But despite the chaos of Chris Farley impersonators, hacks and self-indulgent stage hogs, plenty of talented comedians have emerged. Christopher Stephenson, Bob Montana and Levi Rounds are hitting the local comedy scene with a raw, realistic humor. They’re the kind of comedians who are devoted to fine-tuning their craft and not trying to create or latch on to a “movement.”
Every week the three get together at Twilite Lounge to write and bounce material off one another. It isn’t unusual to find them sitting in a dark corner of Twilite, hard at work with pens and pints of beer in hand, prepping for gigs at venues like Club Vegas, Urban Lounge and Burt’s Tiki Lounge.
Onstage, Montana has the habit of holding onto the mic with both fists as if it were his lifeline, and his quiet voice makes for an odd, yet appealing, stage presence. His comedy takes issue with the everyday ridiculousness of our vernacular, and people’s tendency to project onto others what they fear in themselves. One of his jokes aims directly at homophobes’ use of derogatory terms: “Where does the term fruit come from? Let’s say I’m a drunk at a bar and I want to insult some guy, so I approach him.”
Taking the voice of a drunk in a bar, complete with slur, Montana proceeds, “You know what you are? You are a fruit! Just like a delicious fuzzy peach of a 12-year old boy. Now get in my mouth!”
Stephenson’s dark comedy, much like that of Rounds and Montana, is inspired by real-life events. He tells a joke about a recent experience of being asked for a cigarette by a homeless man. “I told the guy I was sorry, but I didn’t have any more on me. The guy proceeded to yell at me at the top of his lungs. I was pretty shocked, which was apparent to the guy, who then apologized and asked if I could help him by telling him how to get things from people without being rude.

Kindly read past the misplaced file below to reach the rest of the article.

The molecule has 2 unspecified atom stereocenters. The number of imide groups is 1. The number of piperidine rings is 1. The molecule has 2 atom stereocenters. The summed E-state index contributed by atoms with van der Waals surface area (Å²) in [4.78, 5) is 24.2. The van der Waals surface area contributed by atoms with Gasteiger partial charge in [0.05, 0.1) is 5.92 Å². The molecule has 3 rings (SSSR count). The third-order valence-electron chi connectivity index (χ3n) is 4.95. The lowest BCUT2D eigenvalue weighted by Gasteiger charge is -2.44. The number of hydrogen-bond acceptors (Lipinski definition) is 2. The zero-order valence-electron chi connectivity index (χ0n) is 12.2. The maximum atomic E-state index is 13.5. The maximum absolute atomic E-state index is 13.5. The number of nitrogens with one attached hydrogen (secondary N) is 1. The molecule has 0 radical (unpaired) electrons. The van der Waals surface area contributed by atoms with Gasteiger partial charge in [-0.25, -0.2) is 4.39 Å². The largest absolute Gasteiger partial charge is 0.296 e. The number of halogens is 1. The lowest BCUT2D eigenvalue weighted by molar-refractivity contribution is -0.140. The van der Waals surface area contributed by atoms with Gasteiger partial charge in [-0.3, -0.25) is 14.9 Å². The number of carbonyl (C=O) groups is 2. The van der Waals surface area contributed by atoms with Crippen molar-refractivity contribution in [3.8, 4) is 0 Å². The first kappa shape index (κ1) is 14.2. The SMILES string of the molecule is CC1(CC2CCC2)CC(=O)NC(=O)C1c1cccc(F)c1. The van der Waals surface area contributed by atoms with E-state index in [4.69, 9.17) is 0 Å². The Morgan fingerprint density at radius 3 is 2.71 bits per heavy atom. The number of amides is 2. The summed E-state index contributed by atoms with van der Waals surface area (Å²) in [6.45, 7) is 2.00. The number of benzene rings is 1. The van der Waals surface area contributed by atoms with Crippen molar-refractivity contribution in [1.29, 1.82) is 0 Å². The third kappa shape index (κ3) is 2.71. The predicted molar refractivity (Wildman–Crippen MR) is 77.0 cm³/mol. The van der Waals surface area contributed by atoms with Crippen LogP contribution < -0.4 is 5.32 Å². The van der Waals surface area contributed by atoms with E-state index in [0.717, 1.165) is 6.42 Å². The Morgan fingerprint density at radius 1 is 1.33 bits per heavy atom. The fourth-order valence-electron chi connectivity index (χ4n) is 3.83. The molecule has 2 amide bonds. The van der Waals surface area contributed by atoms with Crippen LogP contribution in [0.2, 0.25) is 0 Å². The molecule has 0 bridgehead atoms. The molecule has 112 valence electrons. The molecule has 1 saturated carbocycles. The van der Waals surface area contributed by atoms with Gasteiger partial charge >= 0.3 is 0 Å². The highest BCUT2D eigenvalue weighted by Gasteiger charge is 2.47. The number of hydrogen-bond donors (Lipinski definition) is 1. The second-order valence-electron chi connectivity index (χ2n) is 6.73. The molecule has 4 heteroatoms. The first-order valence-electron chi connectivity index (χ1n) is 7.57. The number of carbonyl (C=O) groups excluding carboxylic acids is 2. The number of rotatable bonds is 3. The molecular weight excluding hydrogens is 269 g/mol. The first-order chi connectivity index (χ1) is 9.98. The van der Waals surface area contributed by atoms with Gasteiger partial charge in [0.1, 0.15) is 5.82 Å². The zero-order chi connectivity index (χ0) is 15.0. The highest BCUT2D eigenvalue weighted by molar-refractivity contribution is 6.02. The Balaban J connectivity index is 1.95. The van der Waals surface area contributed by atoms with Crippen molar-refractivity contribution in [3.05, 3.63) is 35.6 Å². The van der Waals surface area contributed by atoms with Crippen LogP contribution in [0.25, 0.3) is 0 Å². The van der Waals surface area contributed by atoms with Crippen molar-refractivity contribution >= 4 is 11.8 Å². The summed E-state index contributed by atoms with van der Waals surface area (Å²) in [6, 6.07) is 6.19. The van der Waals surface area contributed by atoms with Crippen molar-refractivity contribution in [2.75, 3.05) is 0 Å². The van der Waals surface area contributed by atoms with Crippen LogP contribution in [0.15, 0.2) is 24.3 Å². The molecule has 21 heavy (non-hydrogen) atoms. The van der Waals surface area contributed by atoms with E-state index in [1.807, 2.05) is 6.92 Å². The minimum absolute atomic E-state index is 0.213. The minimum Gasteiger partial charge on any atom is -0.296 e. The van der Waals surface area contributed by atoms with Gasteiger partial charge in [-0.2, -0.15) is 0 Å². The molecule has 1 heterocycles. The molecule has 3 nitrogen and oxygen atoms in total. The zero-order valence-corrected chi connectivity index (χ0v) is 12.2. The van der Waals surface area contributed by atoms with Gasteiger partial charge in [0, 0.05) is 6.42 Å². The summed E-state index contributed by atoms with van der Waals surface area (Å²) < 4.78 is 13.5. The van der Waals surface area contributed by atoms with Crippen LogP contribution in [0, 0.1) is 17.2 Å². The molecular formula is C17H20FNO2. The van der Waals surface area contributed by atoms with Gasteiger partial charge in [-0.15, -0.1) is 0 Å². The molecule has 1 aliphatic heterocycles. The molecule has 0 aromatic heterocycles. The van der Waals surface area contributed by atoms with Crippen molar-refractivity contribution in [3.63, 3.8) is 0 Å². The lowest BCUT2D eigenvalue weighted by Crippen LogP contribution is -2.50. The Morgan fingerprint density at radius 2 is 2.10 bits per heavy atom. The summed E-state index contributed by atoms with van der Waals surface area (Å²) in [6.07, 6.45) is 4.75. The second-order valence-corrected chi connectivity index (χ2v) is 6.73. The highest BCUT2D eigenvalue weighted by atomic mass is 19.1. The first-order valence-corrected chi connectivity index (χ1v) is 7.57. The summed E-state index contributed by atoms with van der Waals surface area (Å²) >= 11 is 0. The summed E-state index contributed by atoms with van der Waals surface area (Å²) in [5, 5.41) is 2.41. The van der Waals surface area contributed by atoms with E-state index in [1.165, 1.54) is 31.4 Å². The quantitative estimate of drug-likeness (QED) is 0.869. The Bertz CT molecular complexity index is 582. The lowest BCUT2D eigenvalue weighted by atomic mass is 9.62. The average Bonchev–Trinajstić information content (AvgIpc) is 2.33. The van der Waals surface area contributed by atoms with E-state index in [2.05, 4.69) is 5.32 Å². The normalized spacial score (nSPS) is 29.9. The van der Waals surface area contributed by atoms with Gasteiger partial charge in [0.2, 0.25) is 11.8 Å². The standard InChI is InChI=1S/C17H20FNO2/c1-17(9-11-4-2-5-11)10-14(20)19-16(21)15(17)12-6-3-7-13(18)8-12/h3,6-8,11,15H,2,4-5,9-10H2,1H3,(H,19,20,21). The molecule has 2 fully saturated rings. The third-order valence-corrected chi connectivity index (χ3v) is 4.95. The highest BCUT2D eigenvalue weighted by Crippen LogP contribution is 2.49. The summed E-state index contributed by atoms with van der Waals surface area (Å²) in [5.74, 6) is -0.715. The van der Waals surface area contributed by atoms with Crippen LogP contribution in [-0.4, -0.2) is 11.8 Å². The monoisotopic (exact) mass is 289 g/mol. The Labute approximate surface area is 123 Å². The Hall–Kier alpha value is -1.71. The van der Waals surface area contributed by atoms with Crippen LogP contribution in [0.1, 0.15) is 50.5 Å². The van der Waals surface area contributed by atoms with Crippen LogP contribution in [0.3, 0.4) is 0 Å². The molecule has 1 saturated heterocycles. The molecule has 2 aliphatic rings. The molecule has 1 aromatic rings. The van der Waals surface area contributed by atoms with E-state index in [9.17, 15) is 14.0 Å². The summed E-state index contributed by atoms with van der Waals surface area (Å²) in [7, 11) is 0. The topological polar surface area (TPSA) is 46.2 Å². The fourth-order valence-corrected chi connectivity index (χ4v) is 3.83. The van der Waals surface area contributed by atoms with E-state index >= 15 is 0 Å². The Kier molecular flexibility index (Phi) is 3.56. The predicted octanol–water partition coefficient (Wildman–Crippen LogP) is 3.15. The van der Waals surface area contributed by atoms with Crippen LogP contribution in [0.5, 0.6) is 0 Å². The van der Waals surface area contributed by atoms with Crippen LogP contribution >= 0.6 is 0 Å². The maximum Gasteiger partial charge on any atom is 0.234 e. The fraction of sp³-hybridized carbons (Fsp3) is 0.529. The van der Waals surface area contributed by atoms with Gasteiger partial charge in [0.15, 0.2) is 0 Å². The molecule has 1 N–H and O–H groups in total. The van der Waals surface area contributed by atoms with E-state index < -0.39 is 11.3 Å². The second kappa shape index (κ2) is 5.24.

“So, I got to thinking,” Stephenson continues, “what if I one day woke up after weeks of no sex and decided to become a rapist? But not just any rapist—a polite rapist. I go up to some unsuspecting individual and inform them ever-so-politely that I’m gonna go ahead and rape them now, but it's OK because I’m not being rude about it.”
Rounds is not exactly an intimidating guy—slender frame and awkward style, and usually donning a Cubs baseball cap. But his sets are particularly biting. He covers topics from religion to relationships, to the media and politics. He isn’t afraid to cross the line with his jokes—and once he’s over that line, he practically spits on it.
Rounds tells a joke about how the media doesn’t bother to cover stories about kidnapped kids from marginalized groups but cover the JonBenet Ramsey case to the point of obsession, simply because she was white with a rich family. If you assume he’s telling some perverted joke about the case, you would be mistaken—but he will stoop to your level and aim a low blow. When one seemingly intoxicated customer heckled him for daring to make jokes about Ramsey, Rounds told him “Relax, that was years ago … she’s legal now.” The guy promptly got onstage and punched Rounds in the face.
Rounds says the violent hecklers are rare, but he has been attacked more than once. He has no issue talking about the time he responded to a heckler, whose boyfriend later cornered him the parking lot with a knife. Before he can finish this story, Montana jumps in. “If we had known the guy was out there pulling a knife, there would have been a pool cue broken over his head, no questions asked.”
Despite having one another’s back like that, these guys are not officially a “team” of comedians. “We are all on our own team, but we look at it this way,” says Stephenson. “If one of us succeeds, we are in a position to help each other out. We have mutual respect for each other’s comedy and would be happy as hell to open or be the opener for one another.”
It won’t be much of a surprise if these guys make it on the national stage in coming years. Other local comedians, including Brook Connelly and Arthur Carter, are also beginning to stand out in the comedy scene. So now is the time to get out there and see what these local comedians are all about before they no longer have as much time to grace Salt Lake City with their presence—and hecklers have to look for someone else to punch in the face.